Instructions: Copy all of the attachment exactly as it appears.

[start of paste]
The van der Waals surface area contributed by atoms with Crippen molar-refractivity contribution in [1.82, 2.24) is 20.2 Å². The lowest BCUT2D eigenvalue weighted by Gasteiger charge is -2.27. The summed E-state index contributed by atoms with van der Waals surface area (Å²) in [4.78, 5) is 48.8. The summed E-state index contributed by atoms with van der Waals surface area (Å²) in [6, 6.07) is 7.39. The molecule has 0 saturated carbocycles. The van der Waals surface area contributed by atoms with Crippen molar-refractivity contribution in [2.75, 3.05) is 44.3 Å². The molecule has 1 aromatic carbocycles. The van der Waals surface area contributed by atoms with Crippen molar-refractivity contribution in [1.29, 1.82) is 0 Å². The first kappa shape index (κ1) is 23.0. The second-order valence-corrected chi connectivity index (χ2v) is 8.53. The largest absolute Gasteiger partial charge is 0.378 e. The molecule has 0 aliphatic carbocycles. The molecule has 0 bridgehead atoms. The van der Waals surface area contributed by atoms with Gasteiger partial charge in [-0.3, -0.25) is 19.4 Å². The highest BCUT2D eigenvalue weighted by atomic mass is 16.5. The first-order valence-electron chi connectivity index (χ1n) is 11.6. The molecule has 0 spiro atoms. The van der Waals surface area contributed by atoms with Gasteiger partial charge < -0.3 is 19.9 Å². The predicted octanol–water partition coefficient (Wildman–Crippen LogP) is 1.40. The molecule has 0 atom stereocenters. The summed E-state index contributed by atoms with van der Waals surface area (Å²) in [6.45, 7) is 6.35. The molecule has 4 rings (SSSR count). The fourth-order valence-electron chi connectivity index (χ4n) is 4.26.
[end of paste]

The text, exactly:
The van der Waals surface area contributed by atoms with Crippen molar-refractivity contribution in [1.82, 2.24) is 20.2 Å². The lowest BCUT2D eigenvalue weighted by Gasteiger charge is -2.27. The summed E-state index contributed by atoms with van der Waals surface area (Å²) in [4.78, 5) is 48.8. The summed E-state index contributed by atoms with van der Waals surface area (Å²) in [6, 6.07) is 7.39. The molecule has 0 saturated carbocycles. The van der Waals surface area contributed by atoms with Crippen molar-refractivity contribution in [2.75, 3.05) is 44.3 Å². The molecule has 1 aromatic carbocycles. The van der Waals surface area contributed by atoms with Crippen molar-refractivity contribution in [1.29, 1.82) is 0 Å². The first kappa shape index (κ1) is 23.0. The second-order valence-corrected chi connectivity index (χ2v) is 8.53. The largest absolute Gasteiger partial charge is 0.378 e. The molecule has 0 aliphatic carbocycles. The molecule has 0 bridgehead atoms. The van der Waals surface area contributed by atoms with Gasteiger partial charge in [-0.3, -0.25) is 19.4 Å². The highest BCUT2D eigenvalue weighted by atomic mass is 16.5. The first-order valence-electron chi connectivity index (χ1n) is 11.6. The molecule has 0 spiro atoms. The van der Waals surface area contributed by atoms with Gasteiger partial charge < -0.3 is 19.9 Å². The predicted octanol–water partition coefficient (Wildman–Crippen LogP) is 1.40. The molecule has 0 atom stereocenters. The summed E-state index contributed by atoms with van der Waals surface area (Å²) in [6.45, 7) is 6.35. The molecule has 4 rings (SSSR count). The fourth-order valence-electron chi connectivity index (χ4n) is 4.26.